Welcome to 2020! As a backlash against globalism, there are factions of Americans who forget where we came from. So, here’s a quick reminder: America is a nation of immigrants. In the first half of the Twentieth Century, millions of immigrants poured into Ellis Island. It has been estimated that almost 40 percent of all current U.S. citizens can trace at least one of their ancestors to Ellis Island. Most of us have come to America from another part of the world, and many of us came here speaking languages other than English.
In this issue of the Connector, we feature an extraordinary woman who has made her mark on America. As a child growing up in a small town in Mexico, Julieta Altamirano-Crosby traveled an hour each way to school to get a better education. Traveling on the road from the small town of El Ocotito to the large city of Chilpancingo became a metaphor for her life’s journey. Today she is the governor-appointed commissioner on Hispanic Affairs, serving three counties in Washington state. She’s President and Founder of the WAGRO Foundation and works to break down barriers to education for Latinos. And in November 2019, Julieta won a position as a council member for the city of Lynnwood. She is the first Latina to hold that office in Snohomish County. The podcast that accompanies our article about Julieta Altamirano-Crosby is available in both English and Spanish.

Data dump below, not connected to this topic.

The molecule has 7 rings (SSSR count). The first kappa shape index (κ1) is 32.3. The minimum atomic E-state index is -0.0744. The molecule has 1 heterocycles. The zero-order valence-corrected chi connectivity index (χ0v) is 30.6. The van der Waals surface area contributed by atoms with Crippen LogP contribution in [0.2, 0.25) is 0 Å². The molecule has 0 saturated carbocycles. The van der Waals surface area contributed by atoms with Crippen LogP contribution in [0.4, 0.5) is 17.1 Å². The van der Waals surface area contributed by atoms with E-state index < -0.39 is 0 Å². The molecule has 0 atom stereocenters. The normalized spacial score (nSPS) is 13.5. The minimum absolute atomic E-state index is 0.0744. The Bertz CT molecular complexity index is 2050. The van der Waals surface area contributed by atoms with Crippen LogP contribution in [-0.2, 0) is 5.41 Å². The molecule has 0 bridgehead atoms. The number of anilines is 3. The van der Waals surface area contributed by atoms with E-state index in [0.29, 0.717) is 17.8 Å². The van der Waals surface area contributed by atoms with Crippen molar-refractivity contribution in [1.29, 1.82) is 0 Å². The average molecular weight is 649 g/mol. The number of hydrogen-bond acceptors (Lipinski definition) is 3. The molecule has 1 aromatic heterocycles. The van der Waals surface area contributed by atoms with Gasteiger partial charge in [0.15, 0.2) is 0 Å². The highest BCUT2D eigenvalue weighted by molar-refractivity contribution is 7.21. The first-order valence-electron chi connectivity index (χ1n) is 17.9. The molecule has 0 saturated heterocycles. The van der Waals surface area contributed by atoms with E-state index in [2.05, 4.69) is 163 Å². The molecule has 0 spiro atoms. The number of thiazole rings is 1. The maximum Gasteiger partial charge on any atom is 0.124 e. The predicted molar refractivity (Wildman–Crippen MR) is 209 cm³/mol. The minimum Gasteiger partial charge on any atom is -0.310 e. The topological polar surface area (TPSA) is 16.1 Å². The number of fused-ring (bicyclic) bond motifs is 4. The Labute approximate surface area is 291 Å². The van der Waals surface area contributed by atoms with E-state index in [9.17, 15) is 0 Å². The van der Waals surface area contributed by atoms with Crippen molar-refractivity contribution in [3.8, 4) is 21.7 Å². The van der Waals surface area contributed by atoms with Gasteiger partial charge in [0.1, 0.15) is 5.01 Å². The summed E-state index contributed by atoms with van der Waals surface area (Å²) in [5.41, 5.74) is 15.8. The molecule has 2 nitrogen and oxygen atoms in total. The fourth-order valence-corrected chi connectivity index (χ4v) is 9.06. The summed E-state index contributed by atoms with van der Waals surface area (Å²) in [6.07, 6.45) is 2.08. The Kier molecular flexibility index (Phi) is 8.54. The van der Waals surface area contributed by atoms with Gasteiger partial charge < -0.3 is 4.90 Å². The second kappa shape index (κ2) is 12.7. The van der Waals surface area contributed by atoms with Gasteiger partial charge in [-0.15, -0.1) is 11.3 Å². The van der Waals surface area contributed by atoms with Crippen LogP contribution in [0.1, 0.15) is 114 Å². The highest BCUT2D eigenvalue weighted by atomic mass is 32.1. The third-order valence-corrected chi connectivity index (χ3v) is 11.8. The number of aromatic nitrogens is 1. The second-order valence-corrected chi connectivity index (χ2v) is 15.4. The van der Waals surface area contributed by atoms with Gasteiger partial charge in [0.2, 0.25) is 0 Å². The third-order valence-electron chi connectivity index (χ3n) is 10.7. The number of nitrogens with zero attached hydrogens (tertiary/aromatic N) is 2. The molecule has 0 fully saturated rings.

The joy in being able to speak other languages cannot be overstated. Embracing a language other than our native tongue gives us a richer understanding of humanity and the world around us. It is also a powerful way to exercise our brain to keep those synapses firing. While studying a language other than English is mandatory in high school, there is still cultural reluctance to encourage a multilingual America. America ought to speak many languages. Let’s start with Spanish. Many libraries across America offer books and many other digital resources in Spanish. In our own backyard, the Seattle Public Library offers everything from a fine collection of books in Spanish to weekly conversational classes for people to practice Spanish. This month, we focus on the Seattle Public Library’s wealth of Spanish language materials, offered for free as a service to the community. –Patricia Vaccarino